I got back from filming on Friday afternoon, then it was off to get pink (agricultural) diesel. Next it was into the barn, clearing all the hurdles etc. that we used for shearing, to make way for hay bales. That took three hours. Meanwhile the tractor battery was charging. I collapsed into bed.
Next day (Saturday) I slept in. No point getting up too early, as the bales in the paddock near the garden were wet with dew and the main field hadn’t yet been baled. The tractor started first time (the trick is to let the glow plugs gleam for a full minute) and we were off! I think there were 27 four-foot round bales from the paddock and the strips of grass along the big dykes that bound our holding. There were four left to move when Charles (our contractor and neighbour) arrived with the tedder to row-up the main field. As I ferried bales I could see the baler arrive – a large green box behind an even larger green (John Deere) tractor. Then it began work – and I went hell-for-leather. There were clouds starting to build up. By the end of the day I’d moved about 42 bales into the dry safety of the main barn.
Sunday dawned clear and sunny, but soon started to cloud over. I got up at five-thirty and had finished breakfast an hour later. Then it was out to the tractor: refuel, check engine and hydraulic oil, then a thorough grease-ing. By then it was about seven a.m. I counted the bales left to shift: I made it about 50. Quite a tall order, as heavy thundery rain was forecast around midday.
It went quite well for a couple of hours, then the top-link on the rear hydraulic linkage worked loose. I should have checked it, but was going too hard. More haste, less speed. The result was that bales began to slip off. One came off while I was crossing a large dyke. It rolled down the slope and snagged on the concrete parapet of a culvert. At least it didn’t block the dyke. That would have stopped everything, as it would have completely blocked a main drain – and risked flooding a large area. So I’d have had to have fixed it, and to hell with the expense. I fixed the problem with about 15 bales to shift. There were just seven bales left to shift when I felt the first few drops of rain, but they were at the very far end of the field. By now I was putting the bales out in the yard – 24 are stored under tarpaulins – so I pressed on, through the thundery rain. I got completely and utterly soaked. But the job was done and the bales covered. My old tarps were a bit moth-eaten so today I’ll go out and get a new stack-sheet, before Tuesday’s heavy rain hits us. Then, if ever we see the sun again, I’ll uncover the outside bales for a day or two to let them dry off. I checked the rain gauge afterwards and there’d been just 4mm in that storm, so I don’t think too much damage had been done.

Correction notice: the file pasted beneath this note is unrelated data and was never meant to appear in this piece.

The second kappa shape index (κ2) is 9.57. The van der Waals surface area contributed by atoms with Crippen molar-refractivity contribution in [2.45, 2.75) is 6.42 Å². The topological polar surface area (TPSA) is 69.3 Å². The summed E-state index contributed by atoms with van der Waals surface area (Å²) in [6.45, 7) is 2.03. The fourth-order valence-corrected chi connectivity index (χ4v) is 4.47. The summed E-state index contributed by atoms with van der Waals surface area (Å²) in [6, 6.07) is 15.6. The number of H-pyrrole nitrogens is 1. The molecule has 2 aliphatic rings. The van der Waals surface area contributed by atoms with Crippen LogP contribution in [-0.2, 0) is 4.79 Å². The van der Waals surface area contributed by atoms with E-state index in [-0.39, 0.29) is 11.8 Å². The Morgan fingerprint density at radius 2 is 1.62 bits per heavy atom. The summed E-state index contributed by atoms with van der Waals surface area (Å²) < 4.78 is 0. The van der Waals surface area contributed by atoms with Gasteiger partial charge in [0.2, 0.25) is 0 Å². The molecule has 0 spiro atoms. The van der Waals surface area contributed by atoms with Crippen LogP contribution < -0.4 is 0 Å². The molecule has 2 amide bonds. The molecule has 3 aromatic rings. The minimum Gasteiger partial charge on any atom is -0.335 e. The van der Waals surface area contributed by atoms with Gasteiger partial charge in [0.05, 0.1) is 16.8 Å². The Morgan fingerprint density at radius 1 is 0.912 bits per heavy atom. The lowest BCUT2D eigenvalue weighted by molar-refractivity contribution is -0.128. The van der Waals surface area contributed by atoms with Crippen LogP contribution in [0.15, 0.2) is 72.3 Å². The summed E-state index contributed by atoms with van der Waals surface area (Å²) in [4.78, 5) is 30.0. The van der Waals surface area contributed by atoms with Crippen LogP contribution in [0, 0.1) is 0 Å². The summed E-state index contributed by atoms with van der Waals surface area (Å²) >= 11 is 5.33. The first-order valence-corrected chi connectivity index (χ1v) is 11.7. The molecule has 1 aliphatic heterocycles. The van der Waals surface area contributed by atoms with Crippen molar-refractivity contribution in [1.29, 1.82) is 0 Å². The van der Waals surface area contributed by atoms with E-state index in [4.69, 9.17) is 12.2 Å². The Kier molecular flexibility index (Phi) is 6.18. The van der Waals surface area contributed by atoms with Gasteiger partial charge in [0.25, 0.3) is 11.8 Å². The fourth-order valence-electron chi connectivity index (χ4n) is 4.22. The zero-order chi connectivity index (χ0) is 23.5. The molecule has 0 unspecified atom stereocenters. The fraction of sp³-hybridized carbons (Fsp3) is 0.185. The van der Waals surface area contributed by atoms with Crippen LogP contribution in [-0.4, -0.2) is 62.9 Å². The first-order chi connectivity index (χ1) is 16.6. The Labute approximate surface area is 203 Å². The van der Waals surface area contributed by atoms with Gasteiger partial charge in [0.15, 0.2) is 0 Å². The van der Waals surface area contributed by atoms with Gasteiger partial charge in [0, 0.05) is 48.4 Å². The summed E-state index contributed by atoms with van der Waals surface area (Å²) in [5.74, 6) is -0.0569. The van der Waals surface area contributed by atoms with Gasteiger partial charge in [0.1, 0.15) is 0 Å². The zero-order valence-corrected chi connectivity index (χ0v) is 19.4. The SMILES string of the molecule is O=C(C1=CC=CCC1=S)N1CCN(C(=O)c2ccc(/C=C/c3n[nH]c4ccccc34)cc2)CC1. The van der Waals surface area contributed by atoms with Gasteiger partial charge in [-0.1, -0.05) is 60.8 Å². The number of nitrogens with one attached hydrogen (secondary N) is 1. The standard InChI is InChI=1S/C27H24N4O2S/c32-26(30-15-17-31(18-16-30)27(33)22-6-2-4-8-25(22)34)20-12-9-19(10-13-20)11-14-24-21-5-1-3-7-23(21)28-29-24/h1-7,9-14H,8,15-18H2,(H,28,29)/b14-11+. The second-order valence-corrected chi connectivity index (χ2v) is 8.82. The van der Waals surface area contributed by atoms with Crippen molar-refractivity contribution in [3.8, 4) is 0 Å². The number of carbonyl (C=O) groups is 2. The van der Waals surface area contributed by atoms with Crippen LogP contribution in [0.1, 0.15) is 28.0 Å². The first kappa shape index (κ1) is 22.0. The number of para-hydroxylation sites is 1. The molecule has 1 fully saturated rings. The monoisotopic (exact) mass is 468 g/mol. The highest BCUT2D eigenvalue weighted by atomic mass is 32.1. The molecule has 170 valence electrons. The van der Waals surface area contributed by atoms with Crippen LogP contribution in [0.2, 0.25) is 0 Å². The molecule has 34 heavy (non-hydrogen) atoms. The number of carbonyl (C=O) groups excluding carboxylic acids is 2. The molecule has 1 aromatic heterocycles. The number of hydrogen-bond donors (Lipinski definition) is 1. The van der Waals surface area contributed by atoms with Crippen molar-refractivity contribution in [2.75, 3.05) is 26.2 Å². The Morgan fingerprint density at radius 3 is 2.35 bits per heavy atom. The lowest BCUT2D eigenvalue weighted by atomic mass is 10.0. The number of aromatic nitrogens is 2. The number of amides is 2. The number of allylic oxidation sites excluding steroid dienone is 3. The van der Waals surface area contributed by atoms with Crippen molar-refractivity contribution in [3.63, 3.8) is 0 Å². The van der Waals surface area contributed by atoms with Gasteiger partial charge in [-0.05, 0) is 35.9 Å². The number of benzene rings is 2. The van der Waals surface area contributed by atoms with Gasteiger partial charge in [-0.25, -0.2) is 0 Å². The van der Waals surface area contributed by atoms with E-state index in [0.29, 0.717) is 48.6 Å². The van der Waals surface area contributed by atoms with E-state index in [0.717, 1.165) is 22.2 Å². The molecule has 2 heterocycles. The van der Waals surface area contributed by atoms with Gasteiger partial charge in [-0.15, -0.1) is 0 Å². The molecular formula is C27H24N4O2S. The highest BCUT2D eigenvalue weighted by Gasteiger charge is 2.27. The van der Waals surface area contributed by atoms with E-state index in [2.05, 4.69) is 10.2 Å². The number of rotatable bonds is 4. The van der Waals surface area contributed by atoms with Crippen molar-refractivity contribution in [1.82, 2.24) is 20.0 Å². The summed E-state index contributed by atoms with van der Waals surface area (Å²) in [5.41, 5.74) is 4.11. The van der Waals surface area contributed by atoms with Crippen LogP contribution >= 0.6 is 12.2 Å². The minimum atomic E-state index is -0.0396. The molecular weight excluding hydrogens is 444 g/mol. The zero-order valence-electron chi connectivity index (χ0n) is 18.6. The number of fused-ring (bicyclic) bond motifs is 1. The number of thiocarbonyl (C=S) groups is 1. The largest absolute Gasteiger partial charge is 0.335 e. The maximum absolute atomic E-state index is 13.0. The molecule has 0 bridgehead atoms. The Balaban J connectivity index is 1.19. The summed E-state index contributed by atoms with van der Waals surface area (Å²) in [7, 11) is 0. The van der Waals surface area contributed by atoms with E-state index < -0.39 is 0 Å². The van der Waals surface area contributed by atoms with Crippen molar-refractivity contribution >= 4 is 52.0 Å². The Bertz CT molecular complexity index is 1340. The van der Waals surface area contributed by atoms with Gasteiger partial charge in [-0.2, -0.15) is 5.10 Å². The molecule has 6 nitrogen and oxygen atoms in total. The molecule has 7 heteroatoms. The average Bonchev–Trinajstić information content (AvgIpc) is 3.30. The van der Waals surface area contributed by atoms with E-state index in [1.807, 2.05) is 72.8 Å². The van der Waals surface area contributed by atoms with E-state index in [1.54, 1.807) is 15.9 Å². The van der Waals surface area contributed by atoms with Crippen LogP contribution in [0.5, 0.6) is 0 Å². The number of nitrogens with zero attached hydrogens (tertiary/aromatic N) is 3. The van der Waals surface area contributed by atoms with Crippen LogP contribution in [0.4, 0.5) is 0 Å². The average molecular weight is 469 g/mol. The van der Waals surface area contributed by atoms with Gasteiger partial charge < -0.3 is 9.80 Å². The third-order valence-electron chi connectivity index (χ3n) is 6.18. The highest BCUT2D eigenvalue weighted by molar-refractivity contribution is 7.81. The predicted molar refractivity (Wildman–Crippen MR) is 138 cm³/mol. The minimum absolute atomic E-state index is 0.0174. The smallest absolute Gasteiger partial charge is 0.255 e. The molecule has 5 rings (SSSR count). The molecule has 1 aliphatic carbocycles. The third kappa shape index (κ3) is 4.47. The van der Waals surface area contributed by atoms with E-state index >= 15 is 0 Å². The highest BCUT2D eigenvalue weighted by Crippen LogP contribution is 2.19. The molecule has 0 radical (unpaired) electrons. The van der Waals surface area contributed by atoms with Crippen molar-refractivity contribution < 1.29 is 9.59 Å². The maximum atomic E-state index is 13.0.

And now for the good news. Last year we made 60 four-foot bales. This year I can report we made 87! And it smelled gorgeous – I’ll have the protein levels analysed later. So yes, I earned my bottle of Cava last night. And so did Maisie who helped me sheet-up the outside stack and then cooked a gorgeous supper. Oh yes, and Maisie took this picture of me, a bale and my 1964 International B414, sometime around 11.00 AM, just before the morning cup of tea.
And now back to reality: it’s wall-to-wall coverage of the Olympics. Acres of throbbing Lycra. Am I alone here, but I’m kind of dreading the next two weeks – just how much corporate smoothness and carefully manicured weepy joy can I stick? I wish the games were about spontaneous people doing sport in a real field – with mud and smells… Or am I hopelessly old-fashioned? Shut up, Pryor.